“Molly didn’t have a passport.”

More tapping. I looked up from the map and glared at the highway.

“Molly was having an affair, wasn’t she? That’s why there are no people in the photos. Only things. So if I picked the phone up, I wouldn’t suspect anything.”

We were pulling into Cape Giraudeau, Missouri. The road overlooked the Mississippi, muddy, brown, and churning. The tapping had stopped.

“I checked the flights from this airport,” Sasha said. “I can make it home by nine tonight.”

Nothing had happened between us, and maybe that’s why she wanted to leave. Except for the casserole part, she hadn’t been pushy. I sensed the silences on the long drives between photo sites pained her, though she’d kept her thoughts quiet. When I dropped her off at the airport, she gave me a peck on the cheek. As she walked away, Molly’s flirty dress with the flared hem looked defeated on Sasha.

Missouri told me nothing about Molly’s secret life. A barn door matching the photo was from a deserted farm. It was awaiting demolition, the pasture surrounding it making way for a subdivision. The house we shared was on land that had been farmed at one time. But I could find no other connection. The lug nut from California, the cactus needle from Arizona, all the other small items of life she’d photographed had no connection for me. At least not to our life together.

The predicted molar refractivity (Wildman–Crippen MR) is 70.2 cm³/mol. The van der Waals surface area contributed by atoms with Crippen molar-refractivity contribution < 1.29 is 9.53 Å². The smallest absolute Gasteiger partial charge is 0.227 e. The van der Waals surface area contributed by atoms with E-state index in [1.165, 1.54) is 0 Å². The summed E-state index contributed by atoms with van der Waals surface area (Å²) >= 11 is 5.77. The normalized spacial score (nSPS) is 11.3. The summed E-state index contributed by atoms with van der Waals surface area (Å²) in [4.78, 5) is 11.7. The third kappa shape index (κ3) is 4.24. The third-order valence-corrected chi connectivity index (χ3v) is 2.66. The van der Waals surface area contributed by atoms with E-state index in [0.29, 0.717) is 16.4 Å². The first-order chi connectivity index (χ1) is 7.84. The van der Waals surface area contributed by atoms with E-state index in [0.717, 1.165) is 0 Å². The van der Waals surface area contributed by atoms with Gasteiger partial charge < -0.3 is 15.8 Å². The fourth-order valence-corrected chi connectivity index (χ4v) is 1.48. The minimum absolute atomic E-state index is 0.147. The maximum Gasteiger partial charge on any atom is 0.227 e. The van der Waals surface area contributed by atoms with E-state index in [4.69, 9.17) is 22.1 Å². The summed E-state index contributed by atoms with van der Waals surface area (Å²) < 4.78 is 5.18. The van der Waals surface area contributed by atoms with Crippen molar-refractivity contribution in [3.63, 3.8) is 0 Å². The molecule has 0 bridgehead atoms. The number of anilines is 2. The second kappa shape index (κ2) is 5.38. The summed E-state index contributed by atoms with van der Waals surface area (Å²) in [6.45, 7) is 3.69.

The trail of photos took me northeast to a landscape more crowded and fussy than the country’s vast middle and western parts. Water became the subject of her photos. The ocean, lakes, rivers, bridges, ferries. And beaches. More sand. She always seemed to find the sand.

When I disembarked the ferry from Massachusetts to Nantucket, something else hit me. Something that should have hit me first day out. These trips were expensive. A place to stay on Nantucket, even in the off-season, was outrageously priced. Truth be known, I didn’t know what condition our finances were in, but I knew they’d been tight. Too tight.

After hours of searching, I collapsed on the stretch of beach where she’d taken a shot of a lighthouse. My exhaustion welcomed oblivion, and I slept to the sound of water rippling the gravely beach.

I awoke when I heard a voice and felt a jolt to my leg. The foghorn sounded, and my eyes opened to creeping dawn light. The voice spoke again.

“No sleeping on the beach,” he said.

My clothes were damp and my muscles were sore. I rubbed my eyes and sat up. The cop towered over me, and I saw his bike resting on the gate that led to the lighthouse. He was black, very proper and still much taller than me when I stood. He asked to see my ID. I handed him my wallet and checked Molly’s phone. It was dead.

In a way that hadn’t hit me until now, I felt my connection with Molly gone. It was as if I’d been banished from her presence like a criminal. I bent over with grief, tears falling and my voice sobbing. The cop put a hand on my shoulder.

“Been drinking?” he asked gently.

I held out the phone to him. He waited until I could breathe and speak.